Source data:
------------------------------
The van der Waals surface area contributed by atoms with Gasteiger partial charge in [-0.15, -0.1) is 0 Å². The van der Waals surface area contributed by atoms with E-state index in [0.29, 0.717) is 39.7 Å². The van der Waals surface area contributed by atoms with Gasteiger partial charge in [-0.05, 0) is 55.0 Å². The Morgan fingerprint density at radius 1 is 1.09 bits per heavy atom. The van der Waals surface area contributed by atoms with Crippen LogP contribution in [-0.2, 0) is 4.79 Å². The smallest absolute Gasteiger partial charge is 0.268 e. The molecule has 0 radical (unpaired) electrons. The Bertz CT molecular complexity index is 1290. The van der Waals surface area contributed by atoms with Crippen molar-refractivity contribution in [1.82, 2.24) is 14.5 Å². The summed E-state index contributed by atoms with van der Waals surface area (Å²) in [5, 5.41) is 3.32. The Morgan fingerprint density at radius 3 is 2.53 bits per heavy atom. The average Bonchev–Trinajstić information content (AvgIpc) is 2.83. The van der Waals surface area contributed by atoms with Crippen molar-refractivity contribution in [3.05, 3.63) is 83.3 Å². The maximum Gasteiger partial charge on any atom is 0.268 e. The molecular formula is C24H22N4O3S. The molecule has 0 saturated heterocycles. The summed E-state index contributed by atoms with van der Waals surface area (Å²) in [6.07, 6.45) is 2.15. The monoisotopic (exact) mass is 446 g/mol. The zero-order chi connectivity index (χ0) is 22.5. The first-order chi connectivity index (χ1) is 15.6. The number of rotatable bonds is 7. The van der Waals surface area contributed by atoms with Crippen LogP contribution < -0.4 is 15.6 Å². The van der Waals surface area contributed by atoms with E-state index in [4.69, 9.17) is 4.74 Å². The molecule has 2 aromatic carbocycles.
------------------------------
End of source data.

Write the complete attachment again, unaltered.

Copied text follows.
The van der Waals surface area contributed by atoms with Gasteiger partial charge in [-0.15, -0.1) is 0 Å². The van der Waals surface area contributed by atoms with E-state index in [0.29, 0.717) is 39.7 Å². The van der Waals surface area contributed by atoms with Gasteiger partial charge in [-0.05, 0) is 55.0 Å². The Morgan fingerprint density at radius 1 is 1.09 bits per heavy atom. The van der Waals surface area contributed by atoms with Crippen LogP contribution in [-0.2, 0) is 4.79 Å². The smallest absolute Gasteiger partial charge is 0.268 e. The molecule has 0 radical (unpaired) electrons. The Bertz CT molecular complexity index is 1290. The van der Waals surface area contributed by atoms with Crippen molar-refractivity contribution in [1.82, 2.24) is 14.5 Å². The summed E-state index contributed by atoms with van der Waals surface area (Å²) in [5, 5.41) is 3.32. The Morgan fingerprint density at radius 3 is 2.53 bits per heavy atom. The average Bonchev–Trinajstić information content (AvgIpc) is 2.83. The van der Waals surface area contributed by atoms with Crippen molar-refractivity contribution in [3.05, 3.63) is 83.3 Å². The maximum Gasteiger partial charge on any atom is 0.268 e. The molecular formula is C24H22N4O3S. The molecule has 0 saturated heterocycles. The summed E-state index contributed by atoms with van der Waals surface area (Å²) in [6.07, 6.45) is 2.15. The monoisotopic (exact) mass is 446 g/mol. The zero-order chi connectivity index (χ0) is 22.5. The first-order chi connectivity index (χ1) is 15.6. The number of rotatable bonds is 7. The van der Waals surface area contributed by atoms with Crippen LogP contribution < -0.4 is 15.6 Å². The van der Waals surface area contributed by atoms with E-state index in [4.69, 9.17) is 4.74 Å². The molecule has 2 aromatic carbocycles.